The Playdate by Victoria Jenkins (2021) Review

When your past threatens your child’s future – can you really trust anyone?

Why I picked up the book:

Adele and Dani meet at a playgroup. Their children like each other. They become fast and unlikely friends – they don’t have a lot in common; Dani is single, living with her mom, struggling financially and young. Adele is unhappily married, wealthy, and older. But they both have something to hide.

Dani’s past comes back to haunt her first as she starts getting threatening e-mails and being cyberbullied. She leans on Adele for support, and together they try to figure out why Dani is being targeted. Adele’s home life seems to be far from the perfection she projects, but will she trust Dani?

When your past threatens your child’s future – can you really trust anyone?

The book through my criteria lens:

The Playdate was a solid book. It started off slow, but the suspense was built well and gradually. I loved how we were made to constantly doubt our gut instinct and were take many different directions before we got the final picture. The book’s brilliance was that Jenkins played utterly fair; she didn’t use any red herrings to deceive us. Instead, she opted for wonderfully dubious storytelling.

The pacing of the reveals was organic; not for a moment the narrative was held back or suffered in favour of shock value. Quite the opposite, reading The Playdate was like that visual puzzle we get a part of the picture at a time. With each pixel, the whole picture becomes more evident. Even if we guess the puzzle before the end, the final product is always more vivid and a worthy revelation in its own right.

Dani’s need for a more mature maternal figure was crucial to her character’s arc. I felt that Dani’s relationships with her mum and Adele were really well developed and their purpose respected. Jenkins captured the cattiness that can happen in playgroups really well; some people might be surprised at how competitive some mothers can be in such settings.

Although I enjoyed Jenkin’s depiction of the children – they felt natural, and I understand their importance to the plot. I just wish their development could have been pushed just a little further.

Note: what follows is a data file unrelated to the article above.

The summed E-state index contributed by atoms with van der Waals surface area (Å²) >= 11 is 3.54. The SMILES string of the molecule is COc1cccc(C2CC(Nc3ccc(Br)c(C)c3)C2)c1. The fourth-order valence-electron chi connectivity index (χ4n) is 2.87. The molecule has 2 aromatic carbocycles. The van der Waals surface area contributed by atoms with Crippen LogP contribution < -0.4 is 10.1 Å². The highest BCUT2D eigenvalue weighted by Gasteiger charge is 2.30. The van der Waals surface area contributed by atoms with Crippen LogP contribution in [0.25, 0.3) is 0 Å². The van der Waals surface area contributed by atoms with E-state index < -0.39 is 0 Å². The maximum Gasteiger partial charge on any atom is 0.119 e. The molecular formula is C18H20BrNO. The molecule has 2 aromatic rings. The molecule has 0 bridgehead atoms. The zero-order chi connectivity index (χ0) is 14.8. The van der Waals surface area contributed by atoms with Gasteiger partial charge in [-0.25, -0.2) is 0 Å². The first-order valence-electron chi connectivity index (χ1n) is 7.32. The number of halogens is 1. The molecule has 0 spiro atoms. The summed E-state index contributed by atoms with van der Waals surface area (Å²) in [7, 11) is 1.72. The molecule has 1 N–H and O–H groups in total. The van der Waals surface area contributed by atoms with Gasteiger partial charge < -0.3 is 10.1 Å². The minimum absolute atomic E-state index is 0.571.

My personal feelings:

I enjoyed The Playdate; it was addicting and easy to get invested in. Jenkins masterfully built all her twists, and I appreciate how she chose to reveal them. Her timing was impeccable.

The Playdate pulls at my worst fears as a mother – I couldn’t bear it if anything I have ever done came back not only to haunt me but to harm my son. The way Jenkins described the mother-child relationships are relatable and easy to empathize with. We never know what measures we will take at desperate times until we need to act. I would have done some things differently than some characters. However, even at the height of my shock, horror, disapproval, and repulsion, I can still see the character’s motivation and relate to their pain.

I was particularly touched by the different ramifications grief can have in one’s life. Grief was present in more than one character’s development, and it affected each one differently. This literary choice was very insightful – to say more might spoil the book, so I apologize if I leave it at that.

Overall, I felt that Jenkins executed a psychological thriller brilliantly, and I will be picking up more of her books.

Enjoyability     8

Characters       8

Ambience        8

Fairness          10

Plot           8       

Execution    8   

My total rating: 4.16


Disclaimer: I first read it as an ARC. In exchange for an honest review, I am thankful to Victoria Jenkins, Bookouture and NetGalley for providing me with a copy of The Playdate.

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